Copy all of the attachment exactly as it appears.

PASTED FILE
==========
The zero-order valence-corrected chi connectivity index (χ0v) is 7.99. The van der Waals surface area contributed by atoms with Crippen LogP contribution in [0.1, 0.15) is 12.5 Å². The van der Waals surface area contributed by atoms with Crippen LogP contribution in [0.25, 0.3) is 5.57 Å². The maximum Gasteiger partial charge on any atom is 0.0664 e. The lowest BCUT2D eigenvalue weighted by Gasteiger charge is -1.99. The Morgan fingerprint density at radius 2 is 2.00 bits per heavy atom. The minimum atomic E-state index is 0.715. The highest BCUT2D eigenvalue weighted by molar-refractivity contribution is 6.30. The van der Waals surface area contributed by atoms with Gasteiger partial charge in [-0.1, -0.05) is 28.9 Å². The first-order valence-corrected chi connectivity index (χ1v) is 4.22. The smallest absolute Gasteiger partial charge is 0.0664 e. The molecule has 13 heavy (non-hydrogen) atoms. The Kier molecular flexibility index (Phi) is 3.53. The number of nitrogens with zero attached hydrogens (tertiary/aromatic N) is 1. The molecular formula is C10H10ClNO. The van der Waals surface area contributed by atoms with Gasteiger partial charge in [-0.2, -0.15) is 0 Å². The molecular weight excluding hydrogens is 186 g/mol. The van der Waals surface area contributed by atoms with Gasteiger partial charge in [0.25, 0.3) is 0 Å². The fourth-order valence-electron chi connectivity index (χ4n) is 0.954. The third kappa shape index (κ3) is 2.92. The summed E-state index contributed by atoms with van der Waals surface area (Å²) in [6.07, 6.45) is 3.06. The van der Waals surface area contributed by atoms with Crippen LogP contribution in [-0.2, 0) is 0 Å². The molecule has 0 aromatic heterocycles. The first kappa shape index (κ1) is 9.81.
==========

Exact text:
The zero-order valence-corrected chi connectivity index (χ0v) is 7.99. The van der Waals surface area contributed by atoms with Crippen LogP contribution in [0.1, 0.15) is 12.5 Å². The van der Waals surface area contributed by atoms with Crippen LogP contribution in [0.25, 0.3) is 5.57 Å². The maximum Gasteiger partial charge on any atom is 0.0664 e. The lowest BCUT2D eigenvalue weighted by Gasteiger charge is -1.99. The Morgan fingerprint density at radius 2 is 2.00 bits per heavy atom. The minimum atomic E-state index is 0.715. The highest BCUT2D eigenvalue weighted by molar-refractivity contribution is 6.30. The van der Waals surface area contributed by atoms with Gasteiger partial charge in [-0.1, -0.05) is 28.9 Å². The first-order valence-corrected chi connectivity index (χ1v) is 4.22. The smallest absolute Gasteiger partial charge is 0.0664 e. The molecule has 13 heavy (non-hydrogen) atoms. The Kier molecular flexibility index (Phi) is 3.53. The number of nitrogens with zero attached hydrogens (tertiary/aromatic N) is 1. The molecular formula is C10H10ClNO. The van der Waals surface area contributed by atoms with Gasteiger partial charge in [-0.2, -0.15) is 0 Å². The molecular weight excluding hydrogens is 186 g/mol. The van der Waals surface area contributed by atoms with Gasteiger partial charge in [0.25, 0.3) is 0 Å². The fourth-order valence-electron chi connectivity index (χ4n) is 0.954. The third kappa shape index (κ3) is 2.92. The summed E-state index contributed by atoms with van der Waals surface area (Å²) in [6.07, 6.45) is 3.06. The van der Waals surface area contributed by atoms with Crippen LogP contribution in [-0.2, 0) is 0 Å². The molecule has 0 aromatic heterocycles. The first kappa shape index (κ1) is 9.81.